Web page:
Letter From Lockroy - 9 January 2009
(100 years today since Shackleton reached his farthest South at 88º23'S, 162º0'E)
A Happy New Year from us all at Port Lockroy! We can hardly believe that it is two months since we arrived here on Goudier Island - so much has happened in such a short time, and we are also now half way through the season! At this point many of the teams on the ships are changing around, or heading back for home - we would like to express our thanks to everyone for their continuing support of the UK Antarctic Heritage Trust and Port Lockroy.
Funds have been steadily pouring in for the Trust via our little gift shop and post office, and we have received lots of lovely feedback and encouragement from notes in our Visitor's Book, as well as some great chats with interesting folk from all over the world. It really is a privilege to welcome people to Lockroy who have a passion for Antarctica and understand why we are here, and derive so much pleasure from visiting Bransfield House and watching the wildlife. We are continuing to work hard to raise lots more invaluable funds for UKAHT in the next few months, and to ensure visitors have a fantastic experience here on Goudier Island. Rick, Jude, Laura and Nikki had a pleasant end to 2008 - we joined the Professor Multanovskiy for a delicious BBQ and a chat in the bar/lounge with passengers, before heading back to base to bring in the New Year. Rick conjured up some of his delicious popcorn, and a fair few toasts were made thanks to a bottle of bubbly (kindly donated by a lovely American lady passenger a few weeks ago). We also seem to remember some 'interesting' dance moves to some Latin pop music in the bunkroom - the photographic evidence of which is for our eyes only - sorry!
It has been an especially good start to the year - we were all absolutely over the moon with excitement to hear that Rick has been awarded the Polar Medal in the Queen's New Year Honours List - Laura, Jude and Nikki would like to publicly announce our very many heartfelt congratulations to our heroic Base Leader - a very well-deserved accolade for all Rick's hard work and historic conservation efforts in Antarctica. Rick hopes to squeeze in a meeting with HRH Queen Elizabeth II in between sailing around the Scottish Isles, possibly working in the Arctic onboard an expedition ship, and our team debrief this spring/summer!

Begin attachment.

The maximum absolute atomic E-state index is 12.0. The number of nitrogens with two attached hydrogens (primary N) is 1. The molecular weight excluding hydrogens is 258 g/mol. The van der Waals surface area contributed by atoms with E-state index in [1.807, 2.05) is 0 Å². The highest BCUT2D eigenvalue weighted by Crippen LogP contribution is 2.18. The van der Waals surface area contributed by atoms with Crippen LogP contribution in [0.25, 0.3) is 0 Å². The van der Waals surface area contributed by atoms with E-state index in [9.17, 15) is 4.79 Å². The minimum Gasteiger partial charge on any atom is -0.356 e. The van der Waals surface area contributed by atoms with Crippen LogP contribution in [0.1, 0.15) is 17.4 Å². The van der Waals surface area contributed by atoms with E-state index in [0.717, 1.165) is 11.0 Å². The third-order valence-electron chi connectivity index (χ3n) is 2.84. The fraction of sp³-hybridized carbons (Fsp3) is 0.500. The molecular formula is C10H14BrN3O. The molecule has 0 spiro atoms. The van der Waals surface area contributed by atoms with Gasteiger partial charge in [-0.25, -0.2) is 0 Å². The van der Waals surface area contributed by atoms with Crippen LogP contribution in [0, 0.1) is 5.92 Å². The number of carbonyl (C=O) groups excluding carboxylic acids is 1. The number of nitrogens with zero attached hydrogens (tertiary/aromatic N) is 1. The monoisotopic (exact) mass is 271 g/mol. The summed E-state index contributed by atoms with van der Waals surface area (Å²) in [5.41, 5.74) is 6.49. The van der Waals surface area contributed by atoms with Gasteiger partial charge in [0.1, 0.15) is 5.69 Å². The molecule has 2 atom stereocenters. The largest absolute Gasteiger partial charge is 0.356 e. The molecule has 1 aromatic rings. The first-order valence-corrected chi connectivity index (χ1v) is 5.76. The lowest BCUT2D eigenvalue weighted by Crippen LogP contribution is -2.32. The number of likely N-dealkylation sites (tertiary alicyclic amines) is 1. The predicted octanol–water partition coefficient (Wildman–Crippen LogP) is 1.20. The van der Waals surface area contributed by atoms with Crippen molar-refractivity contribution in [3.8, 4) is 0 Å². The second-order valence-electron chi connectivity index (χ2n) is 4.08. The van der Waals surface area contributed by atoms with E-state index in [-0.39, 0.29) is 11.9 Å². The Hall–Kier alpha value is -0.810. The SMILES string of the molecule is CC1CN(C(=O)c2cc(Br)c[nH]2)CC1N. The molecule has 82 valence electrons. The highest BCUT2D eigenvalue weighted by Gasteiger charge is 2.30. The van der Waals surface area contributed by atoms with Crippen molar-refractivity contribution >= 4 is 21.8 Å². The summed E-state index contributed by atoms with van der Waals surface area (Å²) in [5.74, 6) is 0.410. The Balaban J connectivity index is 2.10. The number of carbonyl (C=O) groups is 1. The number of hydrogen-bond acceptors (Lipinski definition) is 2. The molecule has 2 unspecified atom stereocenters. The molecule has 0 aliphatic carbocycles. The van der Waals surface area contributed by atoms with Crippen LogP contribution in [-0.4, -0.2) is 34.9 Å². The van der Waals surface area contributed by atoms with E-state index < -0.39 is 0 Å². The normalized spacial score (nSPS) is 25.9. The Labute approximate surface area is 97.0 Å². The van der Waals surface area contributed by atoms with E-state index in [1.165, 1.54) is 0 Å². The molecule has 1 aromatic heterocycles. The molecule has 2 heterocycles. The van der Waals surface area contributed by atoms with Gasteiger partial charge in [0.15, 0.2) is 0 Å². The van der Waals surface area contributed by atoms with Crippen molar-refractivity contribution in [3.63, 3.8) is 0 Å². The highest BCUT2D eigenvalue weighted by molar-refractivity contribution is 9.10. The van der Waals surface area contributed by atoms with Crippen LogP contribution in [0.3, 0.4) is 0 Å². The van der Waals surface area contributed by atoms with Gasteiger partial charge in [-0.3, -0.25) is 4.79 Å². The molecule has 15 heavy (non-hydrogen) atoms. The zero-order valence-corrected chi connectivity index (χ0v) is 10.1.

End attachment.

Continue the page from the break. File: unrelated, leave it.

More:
Soon after the New Year, we celebrated Laura's 26th Birthday on 2 January; perhaps now she will stop being mistaken for Rick's granddaughter! With truly wonderful sunny skies starting off the day, the team decided to sit out on the veranda for breakfast, followed by sporadic opening of presents throughout the day. Laura was particularly delighted with the Birthday/Christmas cake that her Mum had sent through the post - we'd like to give lots of brownie points to Mrs Ling for getting it here in one piece! It travelled remarkably well and tastes delicious with a strong brew! Jude set up the shop counter ready for a 'penguin bowling' championship in the afternoon, fuelled by a glass or two of mulled wine. Nikki's idea of baking a marbled chocolate and ginger birthday cake went a bit wrong, but Rick came to the rescue and managed to salvage the non-burnt bits out of the tin (I blame the oven)!!! Eventually the Fram came in for their early evening visit; Anja the Expedition Leader had announced that it was Laura's birthday to all and sundry onboard, meaning that Laura was delighted with a birthday greeting from almost everyone who set foot in Bransfield House that evening!